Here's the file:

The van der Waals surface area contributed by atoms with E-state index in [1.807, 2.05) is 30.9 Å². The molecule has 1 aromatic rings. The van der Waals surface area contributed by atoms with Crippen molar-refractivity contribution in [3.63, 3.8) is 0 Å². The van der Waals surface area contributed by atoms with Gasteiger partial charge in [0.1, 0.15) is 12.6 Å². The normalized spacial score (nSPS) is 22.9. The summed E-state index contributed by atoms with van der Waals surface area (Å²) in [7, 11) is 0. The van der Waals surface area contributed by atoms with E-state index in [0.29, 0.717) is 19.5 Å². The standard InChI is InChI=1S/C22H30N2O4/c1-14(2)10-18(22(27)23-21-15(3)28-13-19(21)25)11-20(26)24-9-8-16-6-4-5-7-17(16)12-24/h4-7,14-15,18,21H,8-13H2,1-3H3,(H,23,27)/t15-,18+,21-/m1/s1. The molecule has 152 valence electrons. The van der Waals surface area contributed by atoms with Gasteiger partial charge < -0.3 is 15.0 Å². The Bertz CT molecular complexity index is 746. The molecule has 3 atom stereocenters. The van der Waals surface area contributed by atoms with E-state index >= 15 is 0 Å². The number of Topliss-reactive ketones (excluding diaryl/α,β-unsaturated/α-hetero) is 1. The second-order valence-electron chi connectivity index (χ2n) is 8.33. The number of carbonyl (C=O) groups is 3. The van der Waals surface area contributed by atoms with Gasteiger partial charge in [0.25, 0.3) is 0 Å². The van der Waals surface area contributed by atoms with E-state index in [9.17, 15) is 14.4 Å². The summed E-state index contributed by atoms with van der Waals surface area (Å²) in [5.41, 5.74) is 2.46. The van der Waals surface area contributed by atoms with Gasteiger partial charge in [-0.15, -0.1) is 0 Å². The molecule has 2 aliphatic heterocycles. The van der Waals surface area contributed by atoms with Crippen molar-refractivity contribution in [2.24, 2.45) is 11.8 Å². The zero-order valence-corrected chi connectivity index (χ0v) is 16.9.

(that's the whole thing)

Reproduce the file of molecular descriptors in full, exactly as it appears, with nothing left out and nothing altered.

The van der Waals surface area contributed by atoms with E-state index in [1.807, 2.05) is 30.9 Å². The molecule has 1 aromatic rings. The van der Waals surface area contributed by atoms with Crippen molar-refractivity contribution in [3.63, 3.8) is 0 Å². The van der Waals surface area contributed by atoms with Gasteiger partial charge in [0.1, 0.15) is 12.6 Å². The normalized spacial score (nSPS) is 22.9. The summed E-state index contributed by atoms with van der Waals surface area (Å²) in [7, 11) is 0. The van der Waals surface area contributed by atoms with E-state index in [0.29, 0.717) is 19.5 Å². The standard InChI is InChI=1S/C22H30N2O4/c1-14(2)10-18(22(27)23-21-15(3)28-13-19(21)25)11-20(26)24-9-8-16-6-4-5-7-17(16)12-24/h4-7,14-15,18,21H,8-13H2,1-3H3,(H,23,27)/t15-,18+,21-/m1/s1. The molecule has 152 valence electrons. The van der Waals surface area contributed by atoms with Gasteiger partial charge < -0.3 is 15.0 Å². The Bertz CT molecular complexity index is 746. The molecule has 3 atom stereocenters. The van der Waals surface area contributed by atoms with E-state index >= 15 is 0 Å². The number of Topliss-reactive ketones (excluding diaryl/α,β-unsaturated/α-hetero) is 1. The second-order valence-electron chi connectivity index (χ2n) is 8.33. The number of carbonyl (C=O) groups is 3. The van der Waals surface area contributed by atoms with Gasteiger partial charge in [0.25, 0.3) is 0 Å². The van der Waals surface area contributed by atoms with E-state index in [9.17, 15) is 14.4 Å². The summed E-state index contributed by atoms with van der Waals surface area (Å²) in [5.41, 5.74) is 2.46. The van der Waals surface area contributed by atoms with Gasteiger partial charge in [-0.15, -0.1) is 0 Å². The molecule has 2 aliphatic heterocycles. The van der Waals surface area contributed by atoms with Crippen molar-refractivity contribution in [2.24, 2.45) is 11.8 Å². The zero-order valence-corrected chi connectivity index (χ0v) is 16.9.